Advances in hyperspectral images have dramatically boosted remote sensing applications by providing abundant information using hundreds of contiguous spectral bands. However, the high volume of information also results in excessive computation burden. Since most materials have specific characteristics only at certain bands, a lot of these information is redundant. This property of hyperspectral images has motivated many researchers to study various dimensionality reduction algorithms, including Projection Pursuit (PP), Principal Component Analysis (PCA), wavelet transform, and Independent Component Analysis (ICA), where ICA is one of the most popular techniques. It searches for a linear or nonlinear transformation which minimizes the statistical dependence between spectral bands. Through this process, ICA can eliminate superfluous but retain practical information given
only the observations of hyperspectral images. One hurdle of applying ICA in hyperspectral image (HSI) analysis, however, is its long computation time, especially for high volume hyperspectral data sets. Even the most efficient method, FastICA, is a very time-consuming process. In this paper, we present a parallel ICA (pICA) algorithm derived from FastICA. During the unmixing process, pICA divides the estimation of weight matrix into sub-processes which can be conducted in parallel on multiple processors. The decorrelation process is decomposed into the internal decorrelation and the external decorrelation, which perform weight vector decorrelations within individual processors and between cooperative processors, respectively. In order to further improve the performance of pICA, we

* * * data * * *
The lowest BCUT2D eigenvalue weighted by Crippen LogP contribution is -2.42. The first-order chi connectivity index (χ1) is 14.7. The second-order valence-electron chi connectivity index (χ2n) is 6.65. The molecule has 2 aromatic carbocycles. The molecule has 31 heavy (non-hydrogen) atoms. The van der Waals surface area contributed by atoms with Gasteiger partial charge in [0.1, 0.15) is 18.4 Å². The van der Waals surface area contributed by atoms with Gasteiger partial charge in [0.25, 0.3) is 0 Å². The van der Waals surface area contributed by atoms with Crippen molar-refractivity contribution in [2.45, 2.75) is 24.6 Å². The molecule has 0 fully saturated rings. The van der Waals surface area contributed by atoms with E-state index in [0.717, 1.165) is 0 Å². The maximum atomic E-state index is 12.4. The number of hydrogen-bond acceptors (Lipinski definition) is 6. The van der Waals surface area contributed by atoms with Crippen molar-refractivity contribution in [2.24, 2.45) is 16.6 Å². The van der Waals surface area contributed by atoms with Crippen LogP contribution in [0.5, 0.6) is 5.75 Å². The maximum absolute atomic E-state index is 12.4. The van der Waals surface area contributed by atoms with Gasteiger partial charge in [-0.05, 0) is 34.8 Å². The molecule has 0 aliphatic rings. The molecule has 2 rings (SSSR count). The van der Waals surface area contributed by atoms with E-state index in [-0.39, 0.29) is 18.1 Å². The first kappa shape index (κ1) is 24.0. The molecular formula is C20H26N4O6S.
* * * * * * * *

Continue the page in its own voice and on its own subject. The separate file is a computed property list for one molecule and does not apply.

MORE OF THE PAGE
seek hardware solutions in the implementation of pICA. Until now,
there are very few hardware designs for ICA-related processes due to
the complicated and iterant computation. This paper discusses capacity limitation of FPGA implementations for pICA in HSI analysis. A synthesis of Application-Specific Integrated Circuit (ASIC) is
designed for pICA-based dimensionality reduction in HSI analysis. The pICA design is implemented using standard-height cells and aimed at TSMC 0.18 micron process. During the synthesis procedure, three ICA-related reconfigurable components are developed for the reuse and retargeting purpose. Preliminary results show that the standard-height
cell based ASIC synthesis provide an effective solution for pICA and ICA-related processes in HSI analysis.